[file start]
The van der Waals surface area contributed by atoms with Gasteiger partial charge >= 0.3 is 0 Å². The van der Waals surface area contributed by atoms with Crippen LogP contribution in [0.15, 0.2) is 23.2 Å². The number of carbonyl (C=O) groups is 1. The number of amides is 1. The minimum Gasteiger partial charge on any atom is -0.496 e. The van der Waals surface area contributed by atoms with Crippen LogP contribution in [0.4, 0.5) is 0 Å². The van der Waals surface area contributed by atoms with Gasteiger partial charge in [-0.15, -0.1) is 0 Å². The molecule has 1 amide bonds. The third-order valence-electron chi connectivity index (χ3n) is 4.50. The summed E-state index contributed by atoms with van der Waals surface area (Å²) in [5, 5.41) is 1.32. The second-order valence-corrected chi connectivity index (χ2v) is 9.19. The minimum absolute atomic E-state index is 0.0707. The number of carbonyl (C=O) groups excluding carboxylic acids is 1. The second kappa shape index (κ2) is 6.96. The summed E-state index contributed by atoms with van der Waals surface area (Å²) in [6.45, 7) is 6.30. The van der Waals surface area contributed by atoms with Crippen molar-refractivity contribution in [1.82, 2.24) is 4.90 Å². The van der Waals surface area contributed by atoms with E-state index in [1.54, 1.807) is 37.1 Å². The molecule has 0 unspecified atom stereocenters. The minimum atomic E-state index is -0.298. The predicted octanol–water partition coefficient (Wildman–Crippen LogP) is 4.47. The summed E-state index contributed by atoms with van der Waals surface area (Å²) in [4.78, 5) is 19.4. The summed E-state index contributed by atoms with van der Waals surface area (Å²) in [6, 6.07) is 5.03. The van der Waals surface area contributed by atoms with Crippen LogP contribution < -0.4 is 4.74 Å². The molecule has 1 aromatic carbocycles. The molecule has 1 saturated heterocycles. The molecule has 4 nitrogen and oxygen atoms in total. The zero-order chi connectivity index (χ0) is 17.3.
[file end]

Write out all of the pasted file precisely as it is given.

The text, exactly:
The van der Waals surface area contributed by atoms with Gasteiger partial charge >= 0.3 is 0 Å². The van der Waals surface area contributed by atoms with Crippen LogP contribution in [0.15, 0.2) is 23.2 Å². The number of carbonyl (C=O) groups is 1. The number of amides is 1. The minimum Gasteiger partial charge on any atom is -0.496 e. The van der Waals surface area contributed by atoms with Crippen LogP contribution in [0.4, 0.5) is 0 Å². The van der Waals surface area contributed by atoms with Gasteiger partial charge in [-0.15, -0.1) is 0 Å². The molecule has 1 amide bonds. The third-order valence-electron chi connectivity index (χ3n) is 4.50. The summed E-state index contributed by atoms with van der Waals surface area (Å²) in [5, 5.41) is 1.32. The second-order valence-corrected chi connectivity index (χ2v) is 9.19. The minimum absolute atomic E-state index is 0.0707. The number of carbonyl (C=O) groups excluding carboxylic acids is 1. The second kappa shape index (κ2) is 6.96. The summed E-state index contributed by atoms with van der Waals surface area (Å²) in [6.45, 7) is 6.30. The van der Waals surface area contributed by atoms with Crippen molar-refractivity contribution in [1.82, 2.24) is 4.90 Å². The van der Waals surface area contributed by atoms with E-state index in [1.54, 1.807) is 37.1 Å². The molecule has 0 unspecified atom stereocenters. The minimum atomic E-state index is -0.298. The predicted octanol–water partition coefficient (Wildman–Crippen LogP) is 4.47. The summed E-state index contributed by atoms with van der Waals surface area (Å²) in [4.78, 5) is 19.4. The summed E-state index contributed by atoms with van der Waals surface area (Å²) in [6, 6.07) is 5.03. The van der Waals surface area contributed by atoms with Crippen LogP contribution < -0.4 is 4.74 Å². The molecule has 1 aromatic carbocycles. The molecule has 1 saturated heterocycles. The molecule has 4 nitrogen and oxygen atoms in total. The zero-order chi connectivity index (χ0) is 17.3.